Recherche Images Maps Play YouTube Actualités Gmail Drive Plus »
Connexion
Les utilisateurs de lecteurs d'écran peuvent cliquer sur ce lien pour activer le mode d'accessibilité. Celui-ci propose les mêmes fonctionnalités principales, mais il est optimisé pour votre lecteur d'écran.

Brevets

  1. Recherche avancée dans les brevets
Numéro de publicationUS6575963 B1
Type de publicationOctroi
Numéro de demandeUS 09/484,774
Date de publication10 juin 2003
Date de dépôt18 janv. 2000
Date de priorité16 juil. 1997
État de paiement des fraisPayé
Autre référence de publicationCA2294983A1, EP1004047A1, EP1004047A4, WO1999004303A1
Numéro de publication09484774, 484774, US 6575963 B1, US 6575963B1, US-B1-6575963, US6575963 B1, US6575963B1
InventeursPaul Phillip Van Saarloos, Philip George Reid
Cessionnaire d'origineThe Lion Eye Institute Of Western Australia Incorporated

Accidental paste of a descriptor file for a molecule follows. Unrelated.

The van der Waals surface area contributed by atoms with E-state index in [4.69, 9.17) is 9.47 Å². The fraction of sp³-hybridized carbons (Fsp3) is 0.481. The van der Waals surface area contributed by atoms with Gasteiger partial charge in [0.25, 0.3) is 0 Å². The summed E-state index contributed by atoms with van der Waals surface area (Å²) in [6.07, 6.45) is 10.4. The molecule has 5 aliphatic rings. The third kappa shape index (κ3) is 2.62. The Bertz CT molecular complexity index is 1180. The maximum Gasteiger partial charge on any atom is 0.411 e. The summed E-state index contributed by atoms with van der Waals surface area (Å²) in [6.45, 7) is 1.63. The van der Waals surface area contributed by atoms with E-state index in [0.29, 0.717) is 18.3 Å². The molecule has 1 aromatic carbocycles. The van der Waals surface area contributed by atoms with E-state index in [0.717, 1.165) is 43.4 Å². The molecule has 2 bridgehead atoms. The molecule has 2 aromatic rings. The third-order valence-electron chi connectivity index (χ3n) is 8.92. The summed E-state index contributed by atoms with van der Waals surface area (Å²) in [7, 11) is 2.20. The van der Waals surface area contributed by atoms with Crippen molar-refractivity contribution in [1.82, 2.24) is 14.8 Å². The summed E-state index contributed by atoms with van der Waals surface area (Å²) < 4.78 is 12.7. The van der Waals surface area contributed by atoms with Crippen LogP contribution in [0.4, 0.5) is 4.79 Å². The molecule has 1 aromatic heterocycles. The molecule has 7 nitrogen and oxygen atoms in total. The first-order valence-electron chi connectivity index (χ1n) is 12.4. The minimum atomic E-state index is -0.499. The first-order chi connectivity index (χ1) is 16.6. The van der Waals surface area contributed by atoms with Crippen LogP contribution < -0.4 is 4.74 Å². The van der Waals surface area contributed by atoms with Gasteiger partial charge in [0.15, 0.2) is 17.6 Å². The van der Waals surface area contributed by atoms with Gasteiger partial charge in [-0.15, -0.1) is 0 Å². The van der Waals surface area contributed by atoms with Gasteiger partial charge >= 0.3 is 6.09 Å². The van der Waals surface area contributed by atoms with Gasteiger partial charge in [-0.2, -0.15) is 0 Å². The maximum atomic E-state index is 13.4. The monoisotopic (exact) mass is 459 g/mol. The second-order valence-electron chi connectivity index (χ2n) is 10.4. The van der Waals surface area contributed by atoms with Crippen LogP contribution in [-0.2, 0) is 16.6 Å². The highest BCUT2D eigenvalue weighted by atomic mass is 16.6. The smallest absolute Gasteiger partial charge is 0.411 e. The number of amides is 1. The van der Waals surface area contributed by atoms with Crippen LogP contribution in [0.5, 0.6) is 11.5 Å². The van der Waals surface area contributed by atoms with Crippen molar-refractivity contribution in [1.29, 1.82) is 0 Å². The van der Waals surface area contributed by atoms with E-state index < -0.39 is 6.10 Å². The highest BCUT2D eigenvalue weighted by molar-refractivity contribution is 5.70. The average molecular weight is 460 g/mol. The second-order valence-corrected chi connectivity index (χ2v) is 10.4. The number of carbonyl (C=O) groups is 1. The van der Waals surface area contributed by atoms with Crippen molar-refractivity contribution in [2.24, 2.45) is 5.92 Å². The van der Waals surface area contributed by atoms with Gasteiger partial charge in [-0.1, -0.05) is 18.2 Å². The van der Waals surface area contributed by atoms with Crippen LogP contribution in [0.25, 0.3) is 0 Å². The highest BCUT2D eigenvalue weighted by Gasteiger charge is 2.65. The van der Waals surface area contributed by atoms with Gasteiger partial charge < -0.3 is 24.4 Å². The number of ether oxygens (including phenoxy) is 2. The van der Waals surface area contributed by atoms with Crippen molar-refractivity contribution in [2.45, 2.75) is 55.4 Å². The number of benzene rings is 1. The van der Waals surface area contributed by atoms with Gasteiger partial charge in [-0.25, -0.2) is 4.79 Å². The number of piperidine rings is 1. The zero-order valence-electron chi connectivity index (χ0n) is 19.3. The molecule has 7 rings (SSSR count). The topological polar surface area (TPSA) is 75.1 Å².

Exporter la citationBiBTeX, EndNote, RefMan
Liens externes: USPTO, Cession USPTO, Espacenet
Laser scanning apparatus and method
US 6575963 B1
Résumé
The present invention provides a method for scanning material with a laser beam including directing a laser beam (20) through a scanning means, wherein said scanning means includes a first lens (11) and a second lens (12) separated by a distance (16) approximately equal to the focal length of the lenses. The method includes controlling the beam (20) by moving at least one of the lenses in a plane perpendicular to the beam to scan the material. The invention also provides a scanning apparatus for scanning material with a laser beam including laser means for producing a beam of ultraviolet or infra-red light, scanning means for scanning the laser source in a predetermined pattern onto an area of the material, and controlling means for controlling the scanning means, wherein the scanning means includes two lenses, separated by approximately the focal length of one of the lenses, with at least one of the lenses movable perpendicular to the beam to scan the beam.